Attorney-General (A-G) Gloria Akuffo has declined a request by businessman Alfred Agbesi Woyome, to renegotiate the arrears of the 51.2 million-cedi judgement debt illegally paid him by the government 10 years ago.
For the last four years, the government has been chasing the businessman for a refund of the 51.2 million cedis after the Supreme Court in 2014 declared the payment as illegal.
Though Woyome initially reached an agreement with government to refund the amount in installments, he breached the payment plan after paying only 4 million cedis, causing the government to go after his properties to finance the debt.
The Supreme Court in July this year gave the A-G the green light to sell some three properties of Woyome valued at 20 million cedis, to defray part of the outstanding 47.2 million-cedi he owes the state.
Even before the Supreme Court decision, the businessman in a note and two separate letters dated July 3, 5 and 8 requested for a negotiation with the A-G and his team to discuss new arrangements for the payment of the outstanding amount.
But the A-G in her response to the said note and letters, shot down the idea by the businessman, citing “obvious reasons” as basis.
Woyome was said to have in one of the letters requesting a meeting with the A-G and her team, attached a proposed affidavit in support of a motion for stay of execution and payment by instalments.
Per the A-G’s response letter sighted by 3news.com, the businessman had sought “to discuss the details of the affidavit to enable us arrive at an amicable settlement” before filling same at the court.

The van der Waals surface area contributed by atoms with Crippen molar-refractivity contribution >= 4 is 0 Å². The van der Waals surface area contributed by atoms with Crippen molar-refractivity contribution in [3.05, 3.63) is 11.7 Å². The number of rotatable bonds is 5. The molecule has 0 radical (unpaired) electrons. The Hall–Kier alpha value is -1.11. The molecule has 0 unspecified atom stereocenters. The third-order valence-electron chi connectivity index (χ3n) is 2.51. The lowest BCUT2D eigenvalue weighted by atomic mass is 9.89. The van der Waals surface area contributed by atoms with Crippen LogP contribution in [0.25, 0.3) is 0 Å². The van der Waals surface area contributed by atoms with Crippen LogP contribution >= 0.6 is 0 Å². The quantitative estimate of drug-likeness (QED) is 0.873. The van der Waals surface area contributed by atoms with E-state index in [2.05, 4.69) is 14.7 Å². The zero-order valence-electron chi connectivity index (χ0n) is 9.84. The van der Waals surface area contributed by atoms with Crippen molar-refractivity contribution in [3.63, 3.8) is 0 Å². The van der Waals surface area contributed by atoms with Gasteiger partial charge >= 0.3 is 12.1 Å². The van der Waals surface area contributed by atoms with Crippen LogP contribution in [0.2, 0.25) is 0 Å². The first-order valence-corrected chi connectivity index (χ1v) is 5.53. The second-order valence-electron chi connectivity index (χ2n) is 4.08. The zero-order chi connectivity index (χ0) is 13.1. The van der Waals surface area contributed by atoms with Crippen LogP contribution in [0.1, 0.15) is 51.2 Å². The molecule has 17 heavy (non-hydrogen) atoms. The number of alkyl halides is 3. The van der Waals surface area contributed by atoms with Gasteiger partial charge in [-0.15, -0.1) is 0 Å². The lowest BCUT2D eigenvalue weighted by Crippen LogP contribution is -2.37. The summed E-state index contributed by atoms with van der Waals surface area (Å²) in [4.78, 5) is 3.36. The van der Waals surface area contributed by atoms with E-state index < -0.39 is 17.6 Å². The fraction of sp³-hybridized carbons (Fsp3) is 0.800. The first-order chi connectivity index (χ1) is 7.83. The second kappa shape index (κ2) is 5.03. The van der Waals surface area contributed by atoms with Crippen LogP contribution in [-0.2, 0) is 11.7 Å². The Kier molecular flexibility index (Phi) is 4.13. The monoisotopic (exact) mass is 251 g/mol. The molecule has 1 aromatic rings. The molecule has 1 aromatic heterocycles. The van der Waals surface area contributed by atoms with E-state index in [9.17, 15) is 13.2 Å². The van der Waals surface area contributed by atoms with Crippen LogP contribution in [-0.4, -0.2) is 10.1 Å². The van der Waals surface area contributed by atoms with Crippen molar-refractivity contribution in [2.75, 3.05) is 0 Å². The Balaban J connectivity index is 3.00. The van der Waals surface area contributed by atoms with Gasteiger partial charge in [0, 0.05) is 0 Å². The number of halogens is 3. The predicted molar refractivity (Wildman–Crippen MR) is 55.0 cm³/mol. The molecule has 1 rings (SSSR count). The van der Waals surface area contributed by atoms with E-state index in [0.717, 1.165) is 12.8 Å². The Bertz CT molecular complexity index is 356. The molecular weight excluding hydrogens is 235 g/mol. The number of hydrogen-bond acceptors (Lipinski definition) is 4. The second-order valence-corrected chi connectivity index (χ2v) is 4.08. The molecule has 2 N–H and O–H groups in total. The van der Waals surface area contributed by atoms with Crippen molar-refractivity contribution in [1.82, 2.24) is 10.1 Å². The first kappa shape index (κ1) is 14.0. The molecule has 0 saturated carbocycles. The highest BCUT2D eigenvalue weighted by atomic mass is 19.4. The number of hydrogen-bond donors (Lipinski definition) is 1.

“In the note and letters you requested for a meeting with the Attorney-General’s team to negotiate the outstanding judgement debt,” a July 22 letter addressed to Woyome and signed by deputy A-G Godfred Yeboah Dame recalled.
“Unfortunately, the honourable Attorney-General is unable to grant your request for obvious reasons,” the response letter added.
The Supreme Court on July 29, 2014 ordered Woyome to refund ¢51.2 million to the State on the grounds that he secured the money out of unconstitutional and invalid contracts between the State and Waterville Holdings Limited in 2006 for the construction of stadia for the 2008 Africa Cup of Nations, which Ghana hosted.
The court held that the contracts upon which Mr Woyome made and received the claim were in contravention of Article 181 (5) of the 1992 Constitution of Ghana, which required such contracts to be laid before and approved by Parliament.
On March 1, 2016, Mr. Woyome prayed the court to give him three years to pay back the money but the court declined to grant his wish.
He, however, refunded GH¢4 million in November 2016 and promised to pay the outstanding balance in quarterly installments of GH¢5 million, commencing April 1, 2017.
That did not materialise after the businessman had initiated a litany of legal cases at the Supreme Court to support his case, which were all dismissed.
In addition to fighting his cases in the country, Mr Woyome sought relief from the International Court of Arbitration of the International Chamber of Commerce (ICC), based in Paris, France, and the African Court of Justice, based in Arusha, Tanzania